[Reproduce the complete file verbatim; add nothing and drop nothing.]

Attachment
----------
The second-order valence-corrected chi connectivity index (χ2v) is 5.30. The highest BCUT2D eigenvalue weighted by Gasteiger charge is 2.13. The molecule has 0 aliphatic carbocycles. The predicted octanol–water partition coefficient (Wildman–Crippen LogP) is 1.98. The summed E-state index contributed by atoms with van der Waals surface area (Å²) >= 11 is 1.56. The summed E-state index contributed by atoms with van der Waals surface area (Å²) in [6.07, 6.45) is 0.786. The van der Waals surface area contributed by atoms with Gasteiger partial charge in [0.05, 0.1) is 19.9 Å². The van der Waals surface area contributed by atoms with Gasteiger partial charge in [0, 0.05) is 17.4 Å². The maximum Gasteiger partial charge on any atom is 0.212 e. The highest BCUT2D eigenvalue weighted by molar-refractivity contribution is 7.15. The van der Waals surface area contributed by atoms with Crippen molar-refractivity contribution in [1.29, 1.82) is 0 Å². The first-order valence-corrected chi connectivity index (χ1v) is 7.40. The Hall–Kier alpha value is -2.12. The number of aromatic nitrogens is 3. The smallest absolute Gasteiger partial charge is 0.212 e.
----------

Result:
The second-order valence-corrected chi connectivity index (χ2v) is 5.30. The highest BCUT2D eigenvalue weighted by Gasteiger charge is 2.13. The molecule has 0 aliphatic carbocycles. The predicted octanol–water partition coefficient (Wildman–Crippen LogP) is 1.98. The summed E-state index contributed by atoms with van der Waals surface area (Å²) >= 11 is 1.56. The summed E-state index contributed by atoms with van der Waals surface area (Å²) in [6.07, 6.45) is 0.786. The van der Waals surface area contributed by atoms with Gasteiger partial charge in [0.05, 0.1) is 19.9 Å². The van der Waals surface area contributed by atoms with Gasteiger partial charge in [0, 0.05) is 17.4 Å². The maximum Gasteiger partial charge on any atom is 0.212 e. The highest BCUT2D eigenvalue weighted by molar-refractivity contribution is 7.15. The van der Waals surface area contributed by atoms with Crippen molar-refractivity contribution in [1.29, 1.82) is 0 Å². The first-order valence-corrected chi connectivity index (χ1v) is 7.40. The Hall–Kier alpha value is -2.12. The number of aromatic nitrogens is 3. The smallest absolute Gasteiger partial charge is 0.212 e.